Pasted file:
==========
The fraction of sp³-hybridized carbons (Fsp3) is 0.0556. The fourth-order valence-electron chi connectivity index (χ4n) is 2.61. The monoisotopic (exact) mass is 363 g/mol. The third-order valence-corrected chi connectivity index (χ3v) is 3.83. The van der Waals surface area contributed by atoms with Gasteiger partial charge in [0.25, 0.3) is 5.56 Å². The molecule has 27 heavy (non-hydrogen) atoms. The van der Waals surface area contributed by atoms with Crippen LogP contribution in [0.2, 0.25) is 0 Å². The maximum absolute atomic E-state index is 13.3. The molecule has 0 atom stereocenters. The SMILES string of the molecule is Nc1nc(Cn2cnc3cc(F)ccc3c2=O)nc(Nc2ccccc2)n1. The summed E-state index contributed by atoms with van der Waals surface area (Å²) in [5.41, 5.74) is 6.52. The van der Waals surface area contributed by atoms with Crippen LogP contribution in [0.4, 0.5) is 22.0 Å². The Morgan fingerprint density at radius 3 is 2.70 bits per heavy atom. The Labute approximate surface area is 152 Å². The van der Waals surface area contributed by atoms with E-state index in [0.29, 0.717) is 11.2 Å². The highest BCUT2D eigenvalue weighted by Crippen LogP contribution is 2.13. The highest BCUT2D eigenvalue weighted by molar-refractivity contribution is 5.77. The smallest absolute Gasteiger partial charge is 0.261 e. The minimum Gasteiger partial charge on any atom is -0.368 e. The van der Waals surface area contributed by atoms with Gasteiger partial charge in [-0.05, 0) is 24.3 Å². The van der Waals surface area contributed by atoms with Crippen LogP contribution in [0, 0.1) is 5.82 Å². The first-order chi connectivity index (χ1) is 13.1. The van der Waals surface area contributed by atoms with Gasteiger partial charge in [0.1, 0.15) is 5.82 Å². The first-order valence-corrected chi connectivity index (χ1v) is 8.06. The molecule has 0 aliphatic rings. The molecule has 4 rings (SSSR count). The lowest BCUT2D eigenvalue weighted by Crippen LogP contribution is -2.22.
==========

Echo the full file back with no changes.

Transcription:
The fraction of sp³-hybridized carbons (Fsp3) is 0.0556. The fourth-order valence-electron chi connectivity index (χ4n) is 2.61. The monoisotopic (exact) mass is 363 g/mol. The third-order valence-corrected chi connectivity index (χ3v) is 3.83. The van der Waals surface area contributed by atoms with Gasteiger partial charge in [0.25, 0.3) is 5.56 Å². The molecule has 27 heavy (non-hydrogen) atoms. The van der Waals surface area contributed by atoms with Crippen LogP contribution in [0.2, 0.25) is 0 Å². The maximum absolute atomic E-state index is 13.3. The molecule has 0 atom stereocenters. The SMILES string of the molecule is Nc1nc(Cn2cnc3cc(F)ccc3c2=O)nc(Nc2ccccc2)n1. The summed E-state index contributed by atoms with van der Waals surface area (Å²) in [5.41, 5.74) is 6.52. The van der Waals surface area contributed by atoms with Crippen LogP contribution in [0.4, 0.5) is 22.0 Å². The Morgan fingerprint density at radius 3 is 2.70 bits per heavy atom. The Labute approximate surface area is 152 Å². The van der Waals surface area contributed by atoms with E-state index in [0.29, 0.717) is 11.2 Å². The highest BCUT2D eigenvalue weighted by Crippen LogP contribution is 2.13. The highest BCUT2D eigenvalue weighted by molar-refractivity contribution is 5.77. The smallest absolute Gasteiger partial charge is 0.261 e. The minimum Gasteiger partial charge on any atom is -0.368 e. The van der Waals surface area contributed by atoms with Gasteiger partial charge in [-0.05, 0) is 24.3 Å². The van der Waals surface area contributed by atoms with Crippen LogP contribution in [0, 0.1) is 5.82 Å². The first-order chi connectivity index (χ1) is 13.1. The van der Waals surface area contributed by atoms with Gasteiger partial charge in [0.1, 0.15) is 5.82 Å². The first-order valence-corrected chi connectivity index (χ1v) is 8.06. The molecule has 0 aliphatic rings. The molecule has 4 rings (SSSR count). The lowest BCUT2D eigenvalue weighted by Crippen LogP contribution is -2.22.